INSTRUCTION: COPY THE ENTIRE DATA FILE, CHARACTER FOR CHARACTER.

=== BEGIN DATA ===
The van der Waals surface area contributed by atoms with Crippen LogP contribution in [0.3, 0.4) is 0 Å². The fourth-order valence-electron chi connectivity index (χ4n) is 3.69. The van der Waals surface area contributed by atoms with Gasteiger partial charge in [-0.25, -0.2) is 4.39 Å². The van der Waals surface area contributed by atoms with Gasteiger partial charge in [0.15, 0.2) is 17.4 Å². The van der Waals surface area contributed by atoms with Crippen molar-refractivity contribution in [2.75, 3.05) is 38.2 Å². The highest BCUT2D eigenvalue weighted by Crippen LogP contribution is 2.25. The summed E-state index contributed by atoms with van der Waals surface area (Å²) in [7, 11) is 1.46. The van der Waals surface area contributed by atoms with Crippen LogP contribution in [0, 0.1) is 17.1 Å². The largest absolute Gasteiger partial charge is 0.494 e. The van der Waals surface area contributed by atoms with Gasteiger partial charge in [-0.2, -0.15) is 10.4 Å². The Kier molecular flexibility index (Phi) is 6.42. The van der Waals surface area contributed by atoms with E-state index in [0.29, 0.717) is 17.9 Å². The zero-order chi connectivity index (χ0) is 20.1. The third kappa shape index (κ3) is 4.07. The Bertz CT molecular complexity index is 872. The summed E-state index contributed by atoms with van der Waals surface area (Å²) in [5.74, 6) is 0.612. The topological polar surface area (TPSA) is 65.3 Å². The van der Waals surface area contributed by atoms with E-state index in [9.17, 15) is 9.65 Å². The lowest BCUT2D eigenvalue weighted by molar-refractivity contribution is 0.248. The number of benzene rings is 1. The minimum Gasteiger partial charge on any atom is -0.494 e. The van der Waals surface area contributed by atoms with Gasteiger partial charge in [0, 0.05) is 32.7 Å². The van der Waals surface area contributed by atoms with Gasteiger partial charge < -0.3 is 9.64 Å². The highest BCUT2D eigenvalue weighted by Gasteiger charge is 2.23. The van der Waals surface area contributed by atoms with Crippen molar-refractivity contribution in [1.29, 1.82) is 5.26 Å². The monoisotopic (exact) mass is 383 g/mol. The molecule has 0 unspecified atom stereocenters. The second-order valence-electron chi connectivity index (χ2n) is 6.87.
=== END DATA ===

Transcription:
The van der Waals surface area contributed by atoms with Crippen LogP contribution in [0.3, 0.4) is 0 Å². The fourth-order valence-electron chi connectivity index (χ4n) is 3.69. The van der Waals surface area contributed by atoms with Gasteiger partial charge in [-0.25, -0.2) is 4.39 Å². The van der Waals surface area contributed by atoms with Gasteiger partial charge in [0.15, 0.2) is 17.4 Å². The van der Waals surface area contributed by atoms with Crippen molar-refractivity contribution in [2.75, 3.05) is 38.2 Å². The highest BCUT2D eigenvalue weighted by Crippen LogP contribution is 2.25. The summed E-state index contributed by atoms with van der Waals surface area (Å²) in [7, 11) is 1.46. The van der Waals surface area contributed by atoms with Crippen LogP contribution in [0, 0.1) is 17.1 Å². The largest absolute Gasteiger partial charge is 0.494 e. The van der Waals surface area contributed by atoms with Gasteiger partial charge in [-0.2, -0.15) is 10.4 Å². The Kier molecular flexibility index (Phi) is 6.42. The van der Waals surface area contributed by atoms with E-state index in [0.29, 0.717) is 17.9 Å². The zero-order chi connectivity index (χ0) is 20.1. The third kappa shape index (κ3) is 4.07. The Bertz CT molecular complexity index is 872. The summed E-state index contributed by atoms with van der Waals surface area (Å²) in [5.74, 6) is 0.612. The topological polar surface area (TPSA) is 65.3 Å². The van der Waals surface area contributed by atoms with E-state index in [9.17, 15) is 9.65 Å². The lowest BCUT2D eigenvalue weighted by molar-refractivity contribution is 0.248. The number of benzene rings is 1. The minimum Gasteiger partial charge on any atom is -0.494 e. The van der Waals surface area contributed by atoms with Gasteiger partial charge in [0, 0.05) is 32.7 Å². The van der Waals surface area contributed by atoms with Gasteiger partial charge < -0.3 is 9.64 Å². The highest BCUT2D eigenvalue weighted by Gasteiger charge is 2.23. The van der Waals surface area contributed by atoms with Crippen molar-refractivity contribution in [1.29, 1.82) is 5.26 Å². The monoisotopic (exact) mass is 383 g/mol. The molecule has 0 unspecified atom stereocenters. The second-order valence-electron chi connectivity index (χ2n) is 6.87.